We are dealing with the split of work which, in the old process, would have all been one big task; Now, (under Scrum) that work is split into stories and refined. We are using BDD to define those stories...

For one particular set of stories - those involved with a particular system - the changes to the system have always been defined in a particular manner. The team members are familiar with it and I am finding it difficult to convert those definitions into BDD. (Also, I do not understand the work they do as it is not in "my wheelhouse".)

I have discussed the BDD approach which the project is now taking with the person (as it happens, a technical BA) responsible for writing/refining those stories and while they are happy with BDD for most of our stories, informs me that it is difficult to do what I am asking; Converting to BDD for this particular system.

The task definitions, generally, involve defining the storage of database-like data and schemas, the nature of requests and responses into and out of the system to get that data and changes to the existing setup.

To be fair, if this were work defining changes to an existing MS T-SQL database I would also find it difficult to provide BDD stories.

TL;DR: How should one define BDD stories which specify technical changes to systems such as databases using gherkin? Is this even the appropriate approach?

  • What are the consequences of not using gherkin syntax for these stories? Is it just that the structure of the text on some cards/tickets is different or do you have all kinds of tooling that refuses to accept such stories? Nov 1, 2017 at 11:45
  • It's not a tooling question but more of human readability. That and that gherkin is our chosen format, so I'd like to stick to it as much as possible. Is there a good, descriptive syntax for this sort of work, ie: technical replacement etc.
    – Matt W
    Nov 1, 2017 at 12:25
  • What's the behavior of the system with the changes? What's the behavior of the system without the changes? In short, "what's the behavior of the system?"
    – Todd A. Jacobs
    Nov 1, 2017 at 13:39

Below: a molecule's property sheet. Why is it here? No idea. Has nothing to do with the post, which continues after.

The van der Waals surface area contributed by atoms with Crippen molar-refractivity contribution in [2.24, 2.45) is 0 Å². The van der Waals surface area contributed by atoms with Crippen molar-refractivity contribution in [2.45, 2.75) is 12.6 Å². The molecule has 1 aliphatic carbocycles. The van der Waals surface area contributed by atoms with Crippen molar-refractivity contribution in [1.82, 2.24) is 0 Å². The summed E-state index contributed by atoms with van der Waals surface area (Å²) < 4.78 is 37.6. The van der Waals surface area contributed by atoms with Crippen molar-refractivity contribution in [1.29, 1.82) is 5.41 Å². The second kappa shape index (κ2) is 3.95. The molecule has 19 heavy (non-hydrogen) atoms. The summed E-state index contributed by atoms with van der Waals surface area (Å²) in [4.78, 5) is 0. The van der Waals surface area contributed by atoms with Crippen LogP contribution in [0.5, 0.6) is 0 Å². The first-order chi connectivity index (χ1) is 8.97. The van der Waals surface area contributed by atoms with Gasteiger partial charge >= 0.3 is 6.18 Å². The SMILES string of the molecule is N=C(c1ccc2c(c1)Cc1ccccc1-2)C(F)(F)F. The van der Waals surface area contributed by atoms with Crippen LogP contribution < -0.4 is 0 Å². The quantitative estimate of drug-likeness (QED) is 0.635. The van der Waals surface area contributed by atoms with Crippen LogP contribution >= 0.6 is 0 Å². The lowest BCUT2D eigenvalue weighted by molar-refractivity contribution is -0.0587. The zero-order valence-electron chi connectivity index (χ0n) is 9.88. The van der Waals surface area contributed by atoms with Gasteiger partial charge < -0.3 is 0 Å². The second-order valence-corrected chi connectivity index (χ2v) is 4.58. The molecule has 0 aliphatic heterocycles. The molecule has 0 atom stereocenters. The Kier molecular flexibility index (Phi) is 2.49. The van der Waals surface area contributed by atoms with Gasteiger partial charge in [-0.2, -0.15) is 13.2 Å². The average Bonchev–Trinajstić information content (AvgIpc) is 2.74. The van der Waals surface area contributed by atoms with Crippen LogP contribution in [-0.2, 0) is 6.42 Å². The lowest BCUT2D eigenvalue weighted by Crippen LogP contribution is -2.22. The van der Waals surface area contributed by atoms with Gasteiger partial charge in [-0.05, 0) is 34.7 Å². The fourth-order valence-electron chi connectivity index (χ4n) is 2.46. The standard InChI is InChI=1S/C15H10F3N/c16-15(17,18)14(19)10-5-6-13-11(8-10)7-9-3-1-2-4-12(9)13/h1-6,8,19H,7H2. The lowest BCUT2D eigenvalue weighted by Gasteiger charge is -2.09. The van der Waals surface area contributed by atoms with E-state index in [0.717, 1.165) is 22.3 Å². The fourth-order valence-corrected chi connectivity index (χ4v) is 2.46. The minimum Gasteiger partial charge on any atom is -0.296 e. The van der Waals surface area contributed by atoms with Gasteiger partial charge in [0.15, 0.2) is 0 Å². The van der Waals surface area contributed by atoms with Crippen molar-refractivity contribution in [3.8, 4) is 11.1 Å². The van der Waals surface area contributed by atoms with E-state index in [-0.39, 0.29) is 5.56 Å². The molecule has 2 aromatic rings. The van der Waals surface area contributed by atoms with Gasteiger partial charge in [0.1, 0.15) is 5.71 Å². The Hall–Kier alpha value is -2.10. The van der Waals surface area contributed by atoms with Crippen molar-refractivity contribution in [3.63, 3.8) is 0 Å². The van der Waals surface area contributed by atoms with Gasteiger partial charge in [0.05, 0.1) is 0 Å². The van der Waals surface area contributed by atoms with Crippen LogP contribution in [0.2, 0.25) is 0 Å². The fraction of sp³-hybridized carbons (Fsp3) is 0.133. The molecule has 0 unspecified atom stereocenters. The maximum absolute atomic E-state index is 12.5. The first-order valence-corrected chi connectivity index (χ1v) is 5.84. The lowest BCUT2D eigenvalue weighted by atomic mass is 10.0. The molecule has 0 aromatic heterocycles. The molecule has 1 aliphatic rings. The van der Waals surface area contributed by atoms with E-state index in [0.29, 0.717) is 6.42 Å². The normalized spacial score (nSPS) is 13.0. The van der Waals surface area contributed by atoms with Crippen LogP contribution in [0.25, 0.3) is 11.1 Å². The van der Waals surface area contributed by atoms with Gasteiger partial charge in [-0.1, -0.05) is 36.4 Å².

2 Answers 2


It sounds like you are using Gherkin while missing some of the BDD.

Behavior-Driven Development should express application behavior - preferably that the customer can see. This will inherently cut across different technical areas. You shouldn't need technical expertise to write those scenarios and they shouldn't be implementation specific.

For example, if you had something like:

Given I'm a registered user
And I'm on the user info page
When I change the address field
And I Save Changes
Then I should see the new address in my user info

If you need DB changes to make that happen, then you make the DB changes - that's the team's concern.


The fact that your team has issues with Given-When-Then (GWT) is understandable: it's a cumbersome format - more to write for BAs, more to read for Devs. If your team feels that this is unnecessary - don't use it. You should build the process that fits your team & project instead of blindly following the hype.

The value that BDD-as-a-process sells is that you can re-use these requirements for testing - your Dev or QA team could just take the whole thing as is and automate it. If you don't use this feature of BDD - then there's little value in using GWT for requirements.

PS: you seem to confuse the terminology a bit. Gherkin is a very specific version of GWT format used by testing tool Cucumber. Your requirements most likely don't follow Gherkin while still being written as GWT.

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